Travels Through Sweden, Finland, and Lapland, to the North Cape, in the Years 1798 and 1799, Volume 2

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J. Mawman, 1802 - Finland - 4 pages

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Page 56 - Is not the whole land before thee? separate thyself, I pray thee, from me: if thou wilt take the left hand, then I will go to the right; or if thou depart to the right hand, then I will go to the left.
Page 98 - I believe such deep and numerous inlets of the sea, as those we have crossed, are not to be met with in any other part of the world...
Page 111 - The northern sun, creeping at midnight at the distance of five diameters along the horizon, and the immeasurable ocean in apparent contact with the skies, form the grand outlines in the sublime picture presented to the astonished spectator. The incessant cares and pursuits of anxious mortals are recollected as a dream $ the various forms and energies of animated nature are forgotten ; the earth is contemplated only in its elements, and as constituting a part of the solar system.
Page 127 - Reignard,1 that it is a journey " he would not but have made for all the gold in the world ; and which, for all the gold in the world, he would not make over again.
Page 154 - Laplanders descend the steep gidt-s of a mountain, when covered •with snow and ice, with incredible velocity. They make use of a particular kind of snow shoe, differing greatly from that which bears the same name in the northern parts of America : it is a piece of wood of...
Page 110 - The North Cape is an enormous rock, which, projecting far into the ocean, and being exposed to all the fury of the waves and the . outrage of tempests, crumbles every year more and more into ruins. Here every thing is solitary, every thing is steril, every thing sad and desponds ent.
Page 154 - Ihck their bodies supported by their heels, or their entire weight bearing upon the toes. The American Indians, or savages as they are termed, use the same posture, and the ingenious historical painter, who has represented the treaty of the great Penn with die Indians at the settlement of that flourishing colony which now bears his name, has not omitted to embellish his picture with the figure of an Indian in this...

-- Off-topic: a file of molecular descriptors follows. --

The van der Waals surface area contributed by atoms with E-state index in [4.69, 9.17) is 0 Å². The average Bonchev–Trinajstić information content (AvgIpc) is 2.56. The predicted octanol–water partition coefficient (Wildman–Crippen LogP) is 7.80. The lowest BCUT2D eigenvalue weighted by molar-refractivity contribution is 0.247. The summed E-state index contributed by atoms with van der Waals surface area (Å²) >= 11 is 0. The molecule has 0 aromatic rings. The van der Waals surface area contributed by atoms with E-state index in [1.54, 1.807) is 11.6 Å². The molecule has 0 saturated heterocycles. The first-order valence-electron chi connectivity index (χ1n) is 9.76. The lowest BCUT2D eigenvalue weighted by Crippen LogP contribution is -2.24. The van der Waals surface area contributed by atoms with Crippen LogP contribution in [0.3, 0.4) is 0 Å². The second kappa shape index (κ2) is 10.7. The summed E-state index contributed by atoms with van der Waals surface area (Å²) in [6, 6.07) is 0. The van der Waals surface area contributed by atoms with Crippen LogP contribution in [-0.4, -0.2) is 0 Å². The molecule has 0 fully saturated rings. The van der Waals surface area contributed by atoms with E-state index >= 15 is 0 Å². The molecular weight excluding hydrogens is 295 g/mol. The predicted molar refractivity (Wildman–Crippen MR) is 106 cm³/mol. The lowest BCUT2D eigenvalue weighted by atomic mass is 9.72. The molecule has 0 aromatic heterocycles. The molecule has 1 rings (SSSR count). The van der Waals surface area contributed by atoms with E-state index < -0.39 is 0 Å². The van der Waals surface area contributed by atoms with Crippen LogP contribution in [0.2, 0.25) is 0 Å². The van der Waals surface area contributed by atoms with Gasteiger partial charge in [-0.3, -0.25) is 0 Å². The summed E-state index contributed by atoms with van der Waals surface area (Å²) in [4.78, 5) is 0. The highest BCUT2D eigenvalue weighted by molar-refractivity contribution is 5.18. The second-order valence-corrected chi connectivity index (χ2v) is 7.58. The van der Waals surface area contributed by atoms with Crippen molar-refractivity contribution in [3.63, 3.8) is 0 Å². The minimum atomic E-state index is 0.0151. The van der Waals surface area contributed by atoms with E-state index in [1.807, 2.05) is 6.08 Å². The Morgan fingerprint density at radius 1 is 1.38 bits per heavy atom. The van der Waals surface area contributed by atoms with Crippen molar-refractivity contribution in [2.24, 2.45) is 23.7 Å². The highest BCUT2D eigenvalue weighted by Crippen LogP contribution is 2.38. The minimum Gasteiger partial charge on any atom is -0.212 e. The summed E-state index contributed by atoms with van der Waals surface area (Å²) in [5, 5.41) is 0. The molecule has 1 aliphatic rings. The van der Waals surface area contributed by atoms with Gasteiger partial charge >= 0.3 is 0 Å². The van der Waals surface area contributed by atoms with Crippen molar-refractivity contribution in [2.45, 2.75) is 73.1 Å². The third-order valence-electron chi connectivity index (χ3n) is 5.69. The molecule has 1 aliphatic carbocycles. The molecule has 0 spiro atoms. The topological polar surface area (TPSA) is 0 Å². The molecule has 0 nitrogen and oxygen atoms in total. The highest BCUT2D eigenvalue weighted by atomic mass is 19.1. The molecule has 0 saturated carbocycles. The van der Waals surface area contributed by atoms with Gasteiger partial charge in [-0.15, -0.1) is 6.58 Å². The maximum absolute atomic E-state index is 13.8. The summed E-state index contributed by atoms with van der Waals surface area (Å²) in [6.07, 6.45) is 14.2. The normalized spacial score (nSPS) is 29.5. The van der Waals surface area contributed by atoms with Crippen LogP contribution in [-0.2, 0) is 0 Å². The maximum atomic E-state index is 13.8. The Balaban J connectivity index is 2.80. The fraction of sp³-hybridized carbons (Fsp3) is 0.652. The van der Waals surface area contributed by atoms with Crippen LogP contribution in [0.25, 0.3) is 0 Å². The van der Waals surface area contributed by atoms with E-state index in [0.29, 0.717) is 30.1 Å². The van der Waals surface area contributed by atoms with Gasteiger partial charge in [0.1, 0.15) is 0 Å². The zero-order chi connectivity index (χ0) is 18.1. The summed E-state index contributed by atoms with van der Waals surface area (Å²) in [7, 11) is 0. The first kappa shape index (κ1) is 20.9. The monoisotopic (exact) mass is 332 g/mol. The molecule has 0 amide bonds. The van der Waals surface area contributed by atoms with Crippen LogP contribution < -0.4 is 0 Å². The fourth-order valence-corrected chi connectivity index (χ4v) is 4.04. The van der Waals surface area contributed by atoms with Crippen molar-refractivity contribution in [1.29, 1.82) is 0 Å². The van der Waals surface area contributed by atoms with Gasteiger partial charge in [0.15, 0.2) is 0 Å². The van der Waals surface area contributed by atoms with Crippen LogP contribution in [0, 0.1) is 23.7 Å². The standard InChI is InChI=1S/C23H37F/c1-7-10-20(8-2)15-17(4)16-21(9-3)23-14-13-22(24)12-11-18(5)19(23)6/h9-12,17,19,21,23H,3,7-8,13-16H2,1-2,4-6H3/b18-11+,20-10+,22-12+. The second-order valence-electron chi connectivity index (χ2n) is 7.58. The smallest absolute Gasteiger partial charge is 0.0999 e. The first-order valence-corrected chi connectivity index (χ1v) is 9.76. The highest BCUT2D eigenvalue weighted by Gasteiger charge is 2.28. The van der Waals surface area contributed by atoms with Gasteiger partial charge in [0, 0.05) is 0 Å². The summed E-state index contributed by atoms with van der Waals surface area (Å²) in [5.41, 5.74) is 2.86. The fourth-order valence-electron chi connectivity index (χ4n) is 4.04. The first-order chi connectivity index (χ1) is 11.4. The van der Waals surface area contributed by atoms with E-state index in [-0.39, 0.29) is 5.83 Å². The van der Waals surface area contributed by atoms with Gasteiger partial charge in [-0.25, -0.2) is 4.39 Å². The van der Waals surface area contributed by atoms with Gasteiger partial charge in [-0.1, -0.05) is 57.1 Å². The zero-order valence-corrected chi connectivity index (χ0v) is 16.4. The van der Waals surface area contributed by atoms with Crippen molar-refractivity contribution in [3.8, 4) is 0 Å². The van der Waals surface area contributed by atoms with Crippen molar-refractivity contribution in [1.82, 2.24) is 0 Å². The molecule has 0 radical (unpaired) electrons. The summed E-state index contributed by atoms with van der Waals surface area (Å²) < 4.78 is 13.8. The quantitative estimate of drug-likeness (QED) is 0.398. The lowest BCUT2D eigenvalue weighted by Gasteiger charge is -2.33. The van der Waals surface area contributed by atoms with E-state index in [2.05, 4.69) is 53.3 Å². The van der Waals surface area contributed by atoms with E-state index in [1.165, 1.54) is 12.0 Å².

Page 157 - Gospel, with a part of the Psalms, both in the Lapland and Danish tongues ; particularly a venerable old man of seventy years of age, who was able to recite a great part of the Catechism, though he never knew a letter in his life, nor had ever committed any thing to memory before. This instance of the power of memory does not appear at all incredible. The Arabs, and other pastoral tribes, who are in the habit of amusing their leisure by telling and listening to tales, will remember them though very...
Page 35 - Finlanders ; but we found ourselves disappointed : however, we were forced to put up with what convenience the people could offer us ; and therefore, when it was time to retire to reft, we were accommodated with rein-deer skins, laid over small birchen twigs and leaves, which were spread on the ground, in a small apartment filled with smoke.
Page 35 - Lapland fishers, who had fixed their constant; habitation there. We found fires every where kept up : the pigs had their fire, the cows had theirs ; there was one in the inside of the house, and another without, close to the door. The Lapland houses are not so large as those of the Finlanders. The...

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